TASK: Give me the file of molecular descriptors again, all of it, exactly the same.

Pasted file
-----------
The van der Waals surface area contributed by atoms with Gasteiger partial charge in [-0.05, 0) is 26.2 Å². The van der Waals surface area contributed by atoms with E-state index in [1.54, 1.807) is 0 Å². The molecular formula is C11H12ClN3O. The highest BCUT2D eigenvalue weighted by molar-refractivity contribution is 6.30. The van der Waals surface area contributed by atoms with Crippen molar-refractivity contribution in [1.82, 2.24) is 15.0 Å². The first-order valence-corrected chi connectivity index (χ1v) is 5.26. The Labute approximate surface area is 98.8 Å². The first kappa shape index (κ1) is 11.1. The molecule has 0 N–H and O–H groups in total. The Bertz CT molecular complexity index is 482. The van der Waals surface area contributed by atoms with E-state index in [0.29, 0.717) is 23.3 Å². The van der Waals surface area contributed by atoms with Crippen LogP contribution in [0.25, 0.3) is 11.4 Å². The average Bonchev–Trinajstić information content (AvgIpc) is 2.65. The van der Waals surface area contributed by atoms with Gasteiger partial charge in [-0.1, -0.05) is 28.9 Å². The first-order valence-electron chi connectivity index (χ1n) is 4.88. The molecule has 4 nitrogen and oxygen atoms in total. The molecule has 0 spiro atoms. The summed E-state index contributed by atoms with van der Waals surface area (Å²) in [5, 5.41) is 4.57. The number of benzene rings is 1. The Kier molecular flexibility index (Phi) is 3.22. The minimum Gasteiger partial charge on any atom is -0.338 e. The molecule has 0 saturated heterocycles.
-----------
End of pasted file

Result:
The van der Waals surface area contributed by atoms with Gasteiger partial charge in [-0.05, 0) is 26.2 Å². The van der Waals surface area contributed by atoms with E-state index in [1.54, 1.807) is 0 Å². The molecular formula is C11H12ClN3O. The highest BCUT2D eigenvalue weighted by molar-refractivity contribution is 6.30. The van der Waals surface area contributed by atoms with Crippen molar-refractivity contribution in [1.82, 2.24) is 15.0 Å². The first-order valence-corrected chi connectivity index (χ1v) is 5.26. The Labute approximate surface area is 98.8 Å². The first kappa shape index (κ1) is 11.1. The molecule has 0 N–H and O–H groups in total. The Bertz CT molecular complexity index is 482. The van der Waals surface area contributed by atoms with E-state index in [0.29, 0.717) is 23.3 Å². The van der Waals surface area contributed by atoms with Crippen LogP contribution in [0.25, 0.3) is 11.4 Å². The average Bonchev–Trinajstić information content (AvgIpc) is 2.65. The van der Waals surface area contributed by atoms with Gasteiger partial charge in [-0.1, -0.05) is 28.9 Å². The first-order valence-electron chi connectivity index (χ1n) is 4.88. The molecule has 4 nitrogen and oxygen atoms in total. The molecule has 0 spiro atoms. The summed E-state index contributed by atoms with van der Waals surface area (Å²) in [5, 5.41) is 4.57. The number of benzene rings is 1. The Kier molecular flexibility index (Phi) is 3.22. The minimum Gasteiger partial charge on any atom is -0.338 e. The molecule has 0 saturated heterocycles.